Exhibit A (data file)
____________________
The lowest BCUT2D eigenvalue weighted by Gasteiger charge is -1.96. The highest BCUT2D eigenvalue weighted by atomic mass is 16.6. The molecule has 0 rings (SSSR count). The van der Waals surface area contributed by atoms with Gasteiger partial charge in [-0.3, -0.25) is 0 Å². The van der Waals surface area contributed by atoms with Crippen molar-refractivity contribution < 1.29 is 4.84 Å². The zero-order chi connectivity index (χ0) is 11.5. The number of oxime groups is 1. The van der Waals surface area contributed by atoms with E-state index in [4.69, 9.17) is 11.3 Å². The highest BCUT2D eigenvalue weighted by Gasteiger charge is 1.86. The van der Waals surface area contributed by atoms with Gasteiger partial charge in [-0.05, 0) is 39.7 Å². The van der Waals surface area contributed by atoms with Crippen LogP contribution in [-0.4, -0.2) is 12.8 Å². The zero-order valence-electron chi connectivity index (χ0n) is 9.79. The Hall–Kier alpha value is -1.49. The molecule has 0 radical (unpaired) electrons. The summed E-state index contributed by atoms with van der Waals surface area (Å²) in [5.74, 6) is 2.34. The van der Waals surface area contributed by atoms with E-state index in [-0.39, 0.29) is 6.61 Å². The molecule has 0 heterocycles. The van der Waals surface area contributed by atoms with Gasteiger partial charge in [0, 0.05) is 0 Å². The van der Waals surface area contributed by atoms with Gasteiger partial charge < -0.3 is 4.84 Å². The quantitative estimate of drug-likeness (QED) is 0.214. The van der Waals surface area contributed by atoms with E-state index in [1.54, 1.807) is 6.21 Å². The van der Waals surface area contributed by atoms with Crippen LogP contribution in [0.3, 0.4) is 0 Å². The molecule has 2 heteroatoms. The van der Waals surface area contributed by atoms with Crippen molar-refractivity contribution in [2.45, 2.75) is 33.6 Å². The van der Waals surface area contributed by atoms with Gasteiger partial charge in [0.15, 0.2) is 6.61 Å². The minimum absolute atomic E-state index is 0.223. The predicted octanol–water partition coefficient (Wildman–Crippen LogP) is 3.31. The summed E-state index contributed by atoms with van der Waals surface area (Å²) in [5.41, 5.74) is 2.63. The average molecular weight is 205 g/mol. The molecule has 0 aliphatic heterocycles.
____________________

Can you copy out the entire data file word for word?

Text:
The lowest BCUT2D eigenvalue weighted by Gasteiger charge is -1.96. The highest BCUT2D eigenvalue weighted by atomic mass is 16.6. The molecule has 0 rings (SSSR count). The van der Waals surface area contributed by atoms with Gasteiger partial charge in [-0.3, -0.25) is 0 Å². The van der Waals surface area contributed by atoms with Crippen molar-refractivity contribution < 1.29 is 4.84 Å². The zero-order chi connectivity index (χ0) is 11.5. The number of oxime groups is 1. The van der Waals surface area contributed by atoms with E-state index in [4.69, 9.17) is 11.3 Å². The highest BCUT2D eigenvalue weighted by Gasteiger charge is 1.86. The van der Waals surface area contributed by atoms with Gasteiger partial charge in [-0.05, 0) is 39.7 Å². The van der Waals surface area contributed by atoms with Crippen LogP contribution in [-0.4, -0.2) is 12.8 Å². The zero-order valence-electron chi connectivity index (χ0n) is 9.79. The Hall–Kier alpha value is -1.49. The molecule has 0 radical (unpaired) electrons. The summed E-state index contributed by atoms with van der Waals surface area (Å²) in [5.74, 6) is 2.34. The van der Waals surface area contributed by atoms with E-state index in [-0.39, 0.29) is 6.61 Å². The molecule has 0 heterocycles. The van der Waals surface area contributed by atoms with Gasteiger partial charge in [0, 0.05) is 0 Å². The van der Waals surface area contributed by atoms with Gasteiger partial charge < -0.3 is 4.84 Å². The quantitative estimate of drug-likeness (QED) is 0.214. The van der Waals surface area contributed by atoms with E-state index in [1.54, 1.807) is 6.21 Å². The van der Waals surface area contributed by atoms with Crippen LogP contribution in [0.3, 0.4) is 0 Å². The molecule has 2 heteroatoms. The van der Waals surface area contributed by atoms with Crippen molar-refractivity contribution in [2.45, 2.75) is 33.6 Å². The van der Waals surface area contributed by atoms with Gasteiger partial charge in [0.15, 0.2) is 6.61 Å². The minimum absolute atomic E-state index is 0.223. The predicted octanol–water partition coefficient (Wildman–Crippen LogP) is 3.31. The summed E-state index contributed by atoms with van der Waals surface area (Å²) in [5.41, 5.74) is 2.63. The average molecular weight is 205 g/mol. The molecule has 0 aliphatic heterocycles.